By Sarah Ruhl
Directed by Derek Goldman
Produced by Roundhouse Theatre
Reviewed by Debbie Minter Jackson
Sarah Ruhl is a free and truly original thinker, and I give her props for thinking out of the usual browbeaten proverbial Greek drama box in envisioning the story. The tale as told from the action-packed perspective of Orpheus usually extols his rousing journey to join his new bride trapped in the Underworld. In Ruhl’s hands, the tide is turned and we see the world of lost love and yearning from the perspective of Eurydice. She is in love with words and books, while music rocks his world. Still, their passion is true and strong enough to withstand prolonged separation, even death. According to the classic myth, on her wedding day, Eurydice makes an unfortunate move that plunges her into the depths of the Underworld where memories are forbidden. She reunites with her deceased father while Orpheus literally goes to Hell and back to find her.
Jenna Sokolowski and Adriano Gatto play the star-crossed lovers with a natural playfulness that feels real and genuine. Harry A. Winter is a solid anchor of an actor, able to portray a range of emotions with ease. These three could take me to the moon and back without a seatbelt, let alone the Underworld. The wonderful Mitchell Hébert plays the mysterious sinister stranger with a delightful demonic appeal. Even though you know the story, and you’re watching Eurydice agonize over what choice she should take when he entices her, you still want to scream out as if to the movie screen, “No!! Don’t go with him in the back room.” Ruhl sets up the premise with just enough dramatic tension to keep everything engaged.
And yes, her language is indeed pure poetry, as when Eurydice ponders the meaning of life as she disengages from the old and transitions to the Underworld. “How do I say goodbye to myself?” she asks while once vibrant memories fade away. Ruhl tackles concepts of life, love, death and memory with the ease of a master story teller. And the story is captivating while the characters are topside. In a way, Ruhl seems to want to turn the world upside down and expose the ticklish underbelly of even the heaviest concepts. But, why she, abetted by the artistic directors, insisted on whirling a loony tunes wand over such already rich material is beyond me.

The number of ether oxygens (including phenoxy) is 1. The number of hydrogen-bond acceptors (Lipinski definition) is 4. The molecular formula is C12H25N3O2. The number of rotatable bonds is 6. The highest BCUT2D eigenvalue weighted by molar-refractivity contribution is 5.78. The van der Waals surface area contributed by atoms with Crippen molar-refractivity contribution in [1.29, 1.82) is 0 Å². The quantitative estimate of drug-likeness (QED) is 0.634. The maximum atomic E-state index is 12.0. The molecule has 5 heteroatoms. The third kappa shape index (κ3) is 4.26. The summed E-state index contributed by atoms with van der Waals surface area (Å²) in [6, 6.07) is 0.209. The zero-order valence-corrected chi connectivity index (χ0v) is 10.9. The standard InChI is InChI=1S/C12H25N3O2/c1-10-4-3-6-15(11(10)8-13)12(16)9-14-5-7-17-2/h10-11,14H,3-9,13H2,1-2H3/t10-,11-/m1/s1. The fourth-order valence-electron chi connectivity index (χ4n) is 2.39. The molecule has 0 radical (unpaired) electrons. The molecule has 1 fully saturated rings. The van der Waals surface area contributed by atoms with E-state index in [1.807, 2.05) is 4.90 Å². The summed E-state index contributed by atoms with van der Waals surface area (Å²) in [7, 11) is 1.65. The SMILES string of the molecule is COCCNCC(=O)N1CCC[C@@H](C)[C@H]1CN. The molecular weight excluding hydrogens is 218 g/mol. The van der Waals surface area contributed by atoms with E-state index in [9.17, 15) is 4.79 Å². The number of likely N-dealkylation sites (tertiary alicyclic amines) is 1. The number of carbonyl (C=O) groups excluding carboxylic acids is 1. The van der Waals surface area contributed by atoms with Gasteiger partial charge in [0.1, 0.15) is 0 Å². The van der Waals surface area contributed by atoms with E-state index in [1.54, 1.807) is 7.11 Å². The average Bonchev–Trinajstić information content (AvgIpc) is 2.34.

Which brings us to the Stones.
The “Talking Stones” serve as a Greek chorus providing their opinions, offering uninvited suggestions, often loudly interrupting, even disrupting the other characters. All three actors take their jobs seriously, KenYatta Rodgers with his usual focused intensity, Linden Tailor with a hurl-about physicality, and Susan Lynskey who though stricken with strep and laryngitis, still performed opening week, signed her part expressively while the other characters spoke the words. It was sheer creative genius, wit and skill for the cast to pull off what could have been a devastating problem that instead resulted in something that might even be more effective. We’ll see what they do when she’s all healed up.
So, whirling about like brightly colored lollipop kids on crack, the talking stones have their say all over the place. When Hébert in school-boy leggings started riding around a tricycle as Lord of the Underworld, it’s enough to say – wait, time out. What does all the fanatical interpretation have to do with the story, again? There’s just wasn’t enough magnetism to hold this modern interpretation together for me.
Even the technological wizardry seemed unnecessarily heavy and contrived. Set designer Clint Ramos did an incredible job with the multi-leveled scaffolding that the actors catwalked with ease. An enormous elevator complete with rows of bright light bulbs during its ascent and descent opened at the bottom level, presumably of Hell, revealing an interior rain shower when the actors exited. Still, all the heavy steel gadgetry seemed like the equipment was working too hard, and even competing with the story, especially when the lumbering sound of the heavy elevator doors closing was off cue, even slightly. The pool of water on the stage intended to heal and erase memories faired only slightly better when characters dunked either completely or symbolically at the end. While it must have created its own version of hell on earth to create massive pools of water on stage, the visceral effect is naturally soothing, but the dunking comes from out of nowhere without much set-up, preparation or connection with anything that preceded it, so it feels false and even a bit manipulative.
Still, there’s more than enough magic in this creative production to balance and complement the quirks. For example, the interaction between reunited father and daughter is priceless and seems to be the actual heart of the piece. Ruhl’s love for words comes through as father and daughter read passages of Shakespeare’s King Lear together, and sink into a unspoken bond without a hint of a false note. This is Ruhl at her finest, or at least the part that works for me.
Running Time: 1:50 hours w/ no intermission
When: Thru March 1. Wednesday at 7:30 pm. Thurs- Saturday at 8, Saturday and Sunday matinee at 3pm.
Where: Round House Theater, 4545 East West Highway, Bethesda, , MD